Pydra is a distributed computing or cluster computing framework for Python. Pydra seeks to provide a solution that is easier to deploy, manage, use than existing projects. This is on top of providing standard features such as fault tolerance.
Pydra was born out of a necessity. Other projects being developed by the Open Source Lab required a large amount of processing. Rather than implementing parallelism specific to our application, we chose to build a generic distributed computing framework with the features missing in other solutions. We see Pydra as a useful tool for future projects at the lab.
Management and Security First
A cluster is an inherently unstable and insecure application. As more hardware is added, the chance for failure increases. A distributed computing cluster is by definition provides remote code execution. For these reasons management and security were top priorities from the very beginning. There are several solutions for parallel computing within python, but none include these features.
Pydra will provide a management interface to control every aspect of the cluster. It will allow you to configure the cluster, monitor its health, and in some cases recover from failures. It will also allow you to manage the task queue, and track task progress. Some of these features have already been implemented, the rest are high up on the roadmap.
Security within Pydra extends beyond a simple password. Even when hashed, a password offers little security. Sniffing the hashed password is all that is required to bypass the authentication. Instead Pydra uses encryption key pairs within a handshake to ensure connections within the cluster are extremely secure. Even if an intruder is able to view traffic within the cluster, they will be unable to obtain login credentials.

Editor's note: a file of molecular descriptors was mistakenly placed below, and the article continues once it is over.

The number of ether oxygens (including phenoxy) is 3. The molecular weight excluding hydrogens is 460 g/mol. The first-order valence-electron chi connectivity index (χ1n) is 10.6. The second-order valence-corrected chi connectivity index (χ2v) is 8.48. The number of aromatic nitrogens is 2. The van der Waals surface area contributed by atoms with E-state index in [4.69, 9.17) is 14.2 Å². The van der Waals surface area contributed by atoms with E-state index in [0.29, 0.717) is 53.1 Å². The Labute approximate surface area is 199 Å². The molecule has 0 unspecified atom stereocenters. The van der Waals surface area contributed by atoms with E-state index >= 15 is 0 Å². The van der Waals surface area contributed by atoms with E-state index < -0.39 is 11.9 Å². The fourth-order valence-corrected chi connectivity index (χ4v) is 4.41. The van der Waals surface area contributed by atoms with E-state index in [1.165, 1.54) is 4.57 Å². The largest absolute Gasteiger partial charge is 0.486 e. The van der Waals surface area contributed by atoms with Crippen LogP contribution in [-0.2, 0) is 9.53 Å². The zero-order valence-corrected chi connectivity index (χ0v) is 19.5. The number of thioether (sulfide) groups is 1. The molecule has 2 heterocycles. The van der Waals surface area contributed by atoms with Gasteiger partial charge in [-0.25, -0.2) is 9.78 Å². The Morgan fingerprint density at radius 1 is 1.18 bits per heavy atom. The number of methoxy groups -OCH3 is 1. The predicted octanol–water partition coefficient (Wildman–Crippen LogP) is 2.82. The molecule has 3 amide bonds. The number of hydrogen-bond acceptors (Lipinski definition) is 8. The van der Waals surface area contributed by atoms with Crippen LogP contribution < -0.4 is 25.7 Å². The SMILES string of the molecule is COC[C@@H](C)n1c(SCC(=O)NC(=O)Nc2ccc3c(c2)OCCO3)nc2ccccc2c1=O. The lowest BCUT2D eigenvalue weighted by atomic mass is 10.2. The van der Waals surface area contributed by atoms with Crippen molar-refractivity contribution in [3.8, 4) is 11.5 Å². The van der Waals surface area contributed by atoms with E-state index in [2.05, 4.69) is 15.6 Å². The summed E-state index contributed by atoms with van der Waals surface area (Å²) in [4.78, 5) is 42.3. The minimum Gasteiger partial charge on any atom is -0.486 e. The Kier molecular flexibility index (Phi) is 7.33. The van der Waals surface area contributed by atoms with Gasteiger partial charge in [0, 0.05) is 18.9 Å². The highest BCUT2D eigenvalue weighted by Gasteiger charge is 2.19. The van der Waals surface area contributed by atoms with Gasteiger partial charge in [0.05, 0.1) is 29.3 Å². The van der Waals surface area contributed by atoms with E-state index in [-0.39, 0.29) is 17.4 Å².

Job Oriented Programming
Pydra uses a Job or Task oriented programming model. users can write tasks that logically encompass any task they need to perform with a predefined set of base classes and containers. The base classes include the ability to write both sequential and parallel processes as Tasks, and any combination therein.
A MapReduce base class will also be included by 1.0. The task framework is a more generic form of MapReduce and this style of task can be written already. The MapReduce base class will just simplify the process.
Pydra makes use of other APIs where possible. I’d like development to be as abstracted from underlying technologies as much as possible. We’d like to use the best tool for the job, and that may change over time. RPC and distributed computing is a hot topic right now and there are some relatively new projects such as the recent multiprocessing module added in python 2.6.
- Python 2.5 is used for now, until dependencies are upgraded to python 2.6/3.0. We are watching the time-lines closely.
- Twisted is used for all of the Remote Procedure Calls (RPC) and networking. Twisted was chosen because it is a mature, well written API that has good cross platform support. It also was works well for fault tolerance and security.
- Django is used for the management interface as well as Object Relational Mapping(ORM) tool.
Pydra is still in its infancy, though much of the application has at least basic functionality. Clusters can be configured and tasks run on them, but there is still a lot of work to do. The task tracker contains a more detailed roadmap and version release plan.
I would like to have a usable beta by the end of the summer and a 1.0 release in late fall / early December. Its ambitious but we’ll hopefully have a summer of code student working on the project, potentially a student intern, and myself. We’d love to have anyone from the community help out. Contact peter(at)osuosl.org if you are interested in the project.